Prosodic awareness and children’s multisyllabic word reading

Holliman, A. J and Mundy, I. R and Wade-Woolley, L and Wood, C and Bird, C (2017) Prosodic awareness and children’s multisyllabic word reading. Educational Psychology, 37 (10). pp. 1222-1241. ISSN 0144-3410

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Abstract

Prosodic awareness (the rhythmic patterning of speech) accounts for unique variance in reading development. However, studies have thus far focused on early readers and utilised literacy measures which fail to distinguish between monosyllabic and multisyllabic words. The current study investigated the factors that are specifically associated with multisyllabic word reading in a sample of 50 children aged between 7 and 8 years. Prosodic awareness was the strongest predictor of multisyllabic word reading accuracy, after controlling for phoneme awareness, morphological awareness, vocabulary and short-term memory. Children also made surprisingly few phonemic errors while, in contrast, errors of stress assignment were commonplace. Prosodic awareness was also the strongest predictor of stress placement errors, although this finding was not significant. Prosodic skills may play an increasingly important role in literacy performance as children encounter more complex reading materials. Once phoneme-level skills are mastered, prosodic awareness is arguably the strongest predictor of single word reading.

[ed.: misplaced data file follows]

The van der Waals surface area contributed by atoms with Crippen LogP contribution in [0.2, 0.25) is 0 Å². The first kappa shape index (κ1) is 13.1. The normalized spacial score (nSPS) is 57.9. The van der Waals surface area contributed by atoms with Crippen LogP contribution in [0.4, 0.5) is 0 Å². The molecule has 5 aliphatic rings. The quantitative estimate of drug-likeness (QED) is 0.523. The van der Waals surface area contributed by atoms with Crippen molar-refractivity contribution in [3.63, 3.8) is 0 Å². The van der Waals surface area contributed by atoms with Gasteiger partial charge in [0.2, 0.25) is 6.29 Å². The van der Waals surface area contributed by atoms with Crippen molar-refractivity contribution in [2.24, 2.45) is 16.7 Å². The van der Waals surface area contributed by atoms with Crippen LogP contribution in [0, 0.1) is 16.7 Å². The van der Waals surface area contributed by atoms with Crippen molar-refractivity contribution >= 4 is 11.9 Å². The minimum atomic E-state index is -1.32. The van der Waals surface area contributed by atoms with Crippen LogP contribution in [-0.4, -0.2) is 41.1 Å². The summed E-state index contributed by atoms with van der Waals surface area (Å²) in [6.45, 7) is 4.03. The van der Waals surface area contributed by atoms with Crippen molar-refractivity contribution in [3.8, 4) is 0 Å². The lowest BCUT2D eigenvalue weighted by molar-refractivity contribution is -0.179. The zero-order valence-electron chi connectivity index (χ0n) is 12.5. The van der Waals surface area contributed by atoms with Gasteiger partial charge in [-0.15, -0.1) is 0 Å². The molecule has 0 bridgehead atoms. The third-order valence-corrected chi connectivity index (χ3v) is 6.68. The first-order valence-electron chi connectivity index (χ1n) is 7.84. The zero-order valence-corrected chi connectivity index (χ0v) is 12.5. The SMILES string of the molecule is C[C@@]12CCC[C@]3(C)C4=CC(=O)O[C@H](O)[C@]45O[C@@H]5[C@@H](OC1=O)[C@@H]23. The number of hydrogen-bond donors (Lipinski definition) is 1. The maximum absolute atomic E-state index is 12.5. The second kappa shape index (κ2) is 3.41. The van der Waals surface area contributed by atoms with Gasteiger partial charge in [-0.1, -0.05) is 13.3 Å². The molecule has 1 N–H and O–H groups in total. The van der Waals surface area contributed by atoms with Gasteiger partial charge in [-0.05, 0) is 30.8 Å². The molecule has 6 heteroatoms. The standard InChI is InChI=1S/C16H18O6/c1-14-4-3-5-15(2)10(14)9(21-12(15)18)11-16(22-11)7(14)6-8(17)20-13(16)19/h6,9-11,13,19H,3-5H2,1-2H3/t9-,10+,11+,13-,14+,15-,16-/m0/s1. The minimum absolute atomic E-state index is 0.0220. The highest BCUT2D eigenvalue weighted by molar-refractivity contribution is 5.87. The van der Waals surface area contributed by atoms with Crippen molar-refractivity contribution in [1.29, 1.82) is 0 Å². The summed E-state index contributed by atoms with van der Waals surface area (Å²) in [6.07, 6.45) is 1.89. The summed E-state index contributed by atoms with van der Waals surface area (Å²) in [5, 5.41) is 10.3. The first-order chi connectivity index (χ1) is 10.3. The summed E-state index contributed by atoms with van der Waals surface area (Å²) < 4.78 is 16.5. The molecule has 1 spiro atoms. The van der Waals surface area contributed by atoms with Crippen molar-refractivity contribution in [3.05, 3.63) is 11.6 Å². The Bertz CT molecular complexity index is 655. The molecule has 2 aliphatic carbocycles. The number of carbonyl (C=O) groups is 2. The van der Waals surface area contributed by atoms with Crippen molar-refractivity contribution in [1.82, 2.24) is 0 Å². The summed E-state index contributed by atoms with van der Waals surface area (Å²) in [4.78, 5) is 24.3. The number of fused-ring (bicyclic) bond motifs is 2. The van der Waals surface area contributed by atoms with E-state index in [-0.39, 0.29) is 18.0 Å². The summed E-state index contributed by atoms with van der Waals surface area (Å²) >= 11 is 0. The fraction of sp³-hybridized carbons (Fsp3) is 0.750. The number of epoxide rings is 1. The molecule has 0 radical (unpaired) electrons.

Item Type: Article
Identification Number: doi.org/10.1080/01443410.2017.1330948
Date: 24 May 2017
Uncontrolled Keywords: Prosody, suprasegmental phonology, stress, multisyllabic, reading
Subjects: C800 Psychology
Divisions: Faculty of Business, Law and Social Sciences > School of Social Sciences > Dept. Psychology
REF UoA Output Collections > REF2021 UoA 04: Psychology, Psychiatry and Neuroscience
Depositing User: Ian Mundy
Date Deposited: 23 Sep 2019 21:32
Last Modified: 14 May 2020 05:30
URI: http://www.open-access.bcu.ac.uk/id/eprint/8033

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